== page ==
Neil Young Quitting Spotify Could Cost Him $750K a Year
Young demanded the removal of his catalog last week in protest against Spotify streaming The Joe Rogan Experience, a podcast in which the host regularly expresses anti-vaxxer views and allows guests to do the same. Mitchell made the same move as an act of support for Young, then Nils Lofgren followed.
Using information from multiple sources, Billboard calculated that Spotify represented 43 percent of Young’s global streaming revenue, noting that while the artist himself had said it was 60 percent, that probably referred to the number of plays on the platform. Because Spotify pays “less on average per stream” than competitors, the financial figure would be lower.
Mitchell was believed to have lost 12 percent of her revenues, assuming that Universal Music Group agreed to remove the songs of hers that they own. While Warner Music Group – also affiliated with Young – had gone through with deletion, UMG had not done so as of yet. The business partners who own half of the artists’ catalogs were expected to lose significant income, too.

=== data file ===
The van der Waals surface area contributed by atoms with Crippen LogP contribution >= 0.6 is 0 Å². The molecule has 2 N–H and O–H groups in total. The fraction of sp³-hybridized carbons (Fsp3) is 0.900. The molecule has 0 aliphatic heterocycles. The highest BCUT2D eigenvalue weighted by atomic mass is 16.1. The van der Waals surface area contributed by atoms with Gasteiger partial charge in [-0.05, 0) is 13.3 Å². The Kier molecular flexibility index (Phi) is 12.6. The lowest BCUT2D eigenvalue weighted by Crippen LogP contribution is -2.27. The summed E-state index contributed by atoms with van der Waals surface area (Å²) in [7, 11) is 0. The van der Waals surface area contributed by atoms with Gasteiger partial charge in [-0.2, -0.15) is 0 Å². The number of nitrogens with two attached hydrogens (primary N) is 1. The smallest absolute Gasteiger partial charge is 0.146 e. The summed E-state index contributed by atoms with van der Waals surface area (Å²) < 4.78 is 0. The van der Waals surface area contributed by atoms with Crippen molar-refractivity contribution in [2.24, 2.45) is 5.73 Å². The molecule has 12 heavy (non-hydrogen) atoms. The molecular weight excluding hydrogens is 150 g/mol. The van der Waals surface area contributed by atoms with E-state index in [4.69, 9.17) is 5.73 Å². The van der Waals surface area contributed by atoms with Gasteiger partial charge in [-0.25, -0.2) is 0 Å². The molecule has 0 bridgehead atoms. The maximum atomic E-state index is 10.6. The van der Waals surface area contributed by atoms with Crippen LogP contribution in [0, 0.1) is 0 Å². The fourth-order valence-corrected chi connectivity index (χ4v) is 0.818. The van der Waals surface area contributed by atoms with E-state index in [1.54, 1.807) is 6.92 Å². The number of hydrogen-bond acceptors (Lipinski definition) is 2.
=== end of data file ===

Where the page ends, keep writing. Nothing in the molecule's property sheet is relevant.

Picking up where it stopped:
Meanwhile, Spotify boss Daniel Ek, whose company dropped $2 billion in value since the scandal broke, announced plans to place advisory notices on COVID-related content by way of dealing with misinformation. “This advisory will direct listeners to our dedicated COVID-19 Hub, a resource that provides easy access to data-driven facts, up-to-date information as shared by scientists, physicians, academics and public health authorities around the world, as well as links to trusted sources,” Ek said in a statement, claiming the “hub” was the first of its kind as far as he knew.
He also revealed the rules platform users were supposed to observe, including being forbidden to share misinformation. However, The Joe Rogan Experience – including an episode criticized by more than 270 health experts around the world – remained available. Spotify’s exclusive deal with Rogan is thought to be worth more than $100 million.